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Celebrating the life of Roz Wyman, who brought the Dodgers to Los Angeles

Wyman died at 92, 70 years after her campaign promise to bring the MLB out west.

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Roz Wyman, former Los Angeles City Council member help bring the Brooklyn Dodgers to Los Angeles passed away at the age of 92. Photo by Keith Birmingham/MediaNews Group/Pasadena Star-News via Getty Images

Roz Wyman was 22 when she ran for a seat on the Los Angeles City Council and made a campaign promise that would forever alter the city: She would bring a Major League Baseball team to Los Angeles.

On Wednesday, Wyman—a lifelong baseball fan and Angeleno—died at her home in Bel Air at the age of 92 .

Wyman, the youngest person ever elected to the City Council and only the second woman, worked with Mayor Norris Poulson and county supervisor Kenneth Hahn to make good on her promise. They focused on the Dodgers and Walter O’Malley, who made his own promises to stay in Brooklyn while negotiating for a new ballpark in New York.

Despite O’Malley’s refusal to meet with Wyman—she informed him that she’d simply talk to the Giants about moving out west instead, writes Richard Sandomir at the New York Times—he ultimately realized that Los Angeles would likely give him the stadium that New York would not.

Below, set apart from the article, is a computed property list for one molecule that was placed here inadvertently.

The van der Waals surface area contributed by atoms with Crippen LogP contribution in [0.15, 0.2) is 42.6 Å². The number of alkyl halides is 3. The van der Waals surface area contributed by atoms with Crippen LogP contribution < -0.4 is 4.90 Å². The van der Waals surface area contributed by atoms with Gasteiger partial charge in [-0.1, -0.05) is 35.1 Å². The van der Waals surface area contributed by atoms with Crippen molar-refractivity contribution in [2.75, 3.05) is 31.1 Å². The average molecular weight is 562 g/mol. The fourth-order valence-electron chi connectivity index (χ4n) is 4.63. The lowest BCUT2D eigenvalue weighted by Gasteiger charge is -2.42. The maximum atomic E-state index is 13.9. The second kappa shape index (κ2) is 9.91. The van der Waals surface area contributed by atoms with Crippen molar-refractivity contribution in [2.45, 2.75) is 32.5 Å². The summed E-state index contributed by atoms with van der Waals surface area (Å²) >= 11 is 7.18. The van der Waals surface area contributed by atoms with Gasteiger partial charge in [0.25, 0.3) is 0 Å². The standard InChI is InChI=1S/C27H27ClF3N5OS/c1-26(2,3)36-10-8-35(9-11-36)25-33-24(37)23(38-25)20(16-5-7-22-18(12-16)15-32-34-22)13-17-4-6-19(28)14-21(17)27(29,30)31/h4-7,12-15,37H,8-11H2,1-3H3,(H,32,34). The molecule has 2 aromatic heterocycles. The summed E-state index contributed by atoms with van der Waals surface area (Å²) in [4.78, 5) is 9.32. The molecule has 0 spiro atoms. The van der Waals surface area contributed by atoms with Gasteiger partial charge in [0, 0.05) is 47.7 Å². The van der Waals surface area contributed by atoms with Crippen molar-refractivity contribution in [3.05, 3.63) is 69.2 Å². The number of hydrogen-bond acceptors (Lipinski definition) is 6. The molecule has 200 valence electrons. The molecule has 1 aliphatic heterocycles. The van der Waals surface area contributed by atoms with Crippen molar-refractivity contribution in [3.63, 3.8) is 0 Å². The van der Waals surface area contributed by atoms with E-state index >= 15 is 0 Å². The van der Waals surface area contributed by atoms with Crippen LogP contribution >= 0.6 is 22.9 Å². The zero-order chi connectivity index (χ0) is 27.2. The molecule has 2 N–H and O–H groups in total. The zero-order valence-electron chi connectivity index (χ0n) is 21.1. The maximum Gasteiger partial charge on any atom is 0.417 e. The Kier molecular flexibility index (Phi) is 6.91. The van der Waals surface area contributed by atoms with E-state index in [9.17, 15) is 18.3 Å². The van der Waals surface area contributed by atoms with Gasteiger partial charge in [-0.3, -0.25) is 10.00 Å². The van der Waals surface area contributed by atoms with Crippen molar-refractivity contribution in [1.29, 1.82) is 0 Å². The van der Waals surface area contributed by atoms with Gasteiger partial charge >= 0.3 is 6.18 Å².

Wyman’s team soon secured enough City Council votes to approve a ballot referendum for Dodger Stadium, which passed with a 10-4 vote despite O’Malley’s inability to promise he’d move the team.

As negotiations continued, Wyman and O’Malley developed a strong trust. Peter O’Malley, Walter’s son, said in 2016 that Wyman “deserves all the credit” for facilitating the Dodgers’ move to Los Angeles.

Tommy Lasorda, longtime Dodgers manager, had high praise for Wyman, too: “They should erect a monument to her,” he said in 2000.

Valerie J. Nelson and Kenneth Reich at the Los Angeles Times tell Wyman’s story, from the origins of her political career to her legacy outside of baseball, in an obituary here.

Dodgers Links

Fabian Ardaya at The Athletic weighs in on whether the Dodgers really need Aaron Judge and which players would need to be shuffled around to make a deal work.

We all knew Albert Pujols was retiring at the end of this season, but now it’s official: Pujols has signed his retirement papers, reports Manny Randhawa at

Bryce Harper could have been a Dodger—if the team coughed up a long-term deal, writes Jorge Castillo at the Los Angeles Times.